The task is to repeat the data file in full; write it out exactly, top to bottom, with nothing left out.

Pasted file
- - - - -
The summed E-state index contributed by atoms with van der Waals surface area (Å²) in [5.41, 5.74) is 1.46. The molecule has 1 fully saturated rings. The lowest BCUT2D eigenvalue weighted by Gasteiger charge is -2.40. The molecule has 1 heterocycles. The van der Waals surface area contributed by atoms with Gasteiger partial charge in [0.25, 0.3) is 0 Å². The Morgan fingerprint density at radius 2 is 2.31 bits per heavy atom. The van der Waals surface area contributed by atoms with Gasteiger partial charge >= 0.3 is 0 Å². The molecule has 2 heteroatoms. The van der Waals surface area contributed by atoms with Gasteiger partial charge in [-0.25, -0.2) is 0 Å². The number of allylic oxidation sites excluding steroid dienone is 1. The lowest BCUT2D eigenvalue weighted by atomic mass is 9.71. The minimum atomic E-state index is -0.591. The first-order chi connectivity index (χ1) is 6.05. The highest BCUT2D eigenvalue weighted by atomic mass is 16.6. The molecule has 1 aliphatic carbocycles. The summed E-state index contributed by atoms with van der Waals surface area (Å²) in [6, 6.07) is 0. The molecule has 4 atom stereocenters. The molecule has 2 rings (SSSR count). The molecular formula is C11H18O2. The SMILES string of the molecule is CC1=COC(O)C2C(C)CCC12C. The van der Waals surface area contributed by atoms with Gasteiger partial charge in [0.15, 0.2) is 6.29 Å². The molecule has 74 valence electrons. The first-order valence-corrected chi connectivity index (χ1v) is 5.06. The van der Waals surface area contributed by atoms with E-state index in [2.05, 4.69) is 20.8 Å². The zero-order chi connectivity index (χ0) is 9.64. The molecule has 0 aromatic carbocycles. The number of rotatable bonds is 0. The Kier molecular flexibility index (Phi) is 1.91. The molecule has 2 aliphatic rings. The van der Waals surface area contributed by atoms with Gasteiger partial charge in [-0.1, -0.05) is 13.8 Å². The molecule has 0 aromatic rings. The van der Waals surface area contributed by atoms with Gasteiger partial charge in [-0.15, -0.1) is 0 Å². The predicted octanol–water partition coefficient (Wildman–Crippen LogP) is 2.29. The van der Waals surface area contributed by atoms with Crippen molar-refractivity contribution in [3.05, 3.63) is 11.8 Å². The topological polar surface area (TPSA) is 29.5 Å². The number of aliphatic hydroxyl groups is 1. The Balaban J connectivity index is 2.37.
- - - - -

The summed E-state index contributed by atoms with van der Waals surface area (Å²) in [5.41, 5.74) is 1.46. The molecule has 1 fully saturated rings. The lowest BCUT2D eigenvalue weighted by Gasteiger charge is -2.40. The molecule has 1 heterocycles. The van der Waals surface area contributed by atoms with Gasteiger partial charge in [0.25, 0.3) is 0 Å². The Morgan fingerprint density at radius 2 is 2.31 bits per heavy atom. The van der Waals surface area contributed by atoms with Gasteiger partial charge >= 0.3 is 0 Å². The molecule has 2 heteroatoms. The van der Waals surface area contributed by atoms with Gasteiger partial charge in [-0.25, -0.2) is 0 Å². The number of allylic oxidation sites excluding steroid dienone is 1. The lowest BCUT2D eigenvalue weighted by atomic mass is 9.71. The minimum atomic E-state index is -0.591. The first-order chi connectivity index (χ1) is 6.05. The highest BCUT2D eigenvalue weighted by atomic mass is 16.6. The molecule has 1 aliphatic carbocycles. The summed E-state index contributed by atoms with van der Waals surface area (Å²) in [6, 6.07) is 0. The molecule has 4 atom stereocenters. The molecule has 2 rings (SSSR count). The molecular formula is C11H18O2. The SMILES string of the molecule is CC1=COC(O)C2C(C)CCC12C. The van der Waals surface area contributed by atoms with Gasteiger partial charge in [0.15, 0.2) is 6.29 Å². The molecule has 74 valence electrons. The first-order valence-corrected chi connectivity index (χ1v) is 5.06. The van der Waals surface area contributed by atoms with E-state index in [2.05, 4.69) is 20.8 Å². The zero-order chi connectivity index (χ0) is 9.64. The molecule has 0 aromatic carbocycles. The number of rotatable bonds is 0. The Kier molecular flexibility index (Phi) is 1.91. The molecule has 2 aliphatic rings. The van der Waals surface area contributed by atoms with Gasteiger partial charge in [-0.1, -0.05) is 13.8 Å². The molecule has 0 aromatic rings. The van der Waals surface area contributed by atoms with Gasteiger partial charge in [-0.15, -0.1) is 0 Å². The predicted octanol–water partition coefficient (Wildman–Crippen LogP) is 2.29. The van der Waals surface area contributed by atoms with Crippen molar-refractivity contribution in [3.05, 3.63) is 11.8 Å². The topological polar surface area (TPSA) is 29.5 Å². The number of aliphatic hydroxyl groups is 1. The Balaban J connectivity index is 2.37.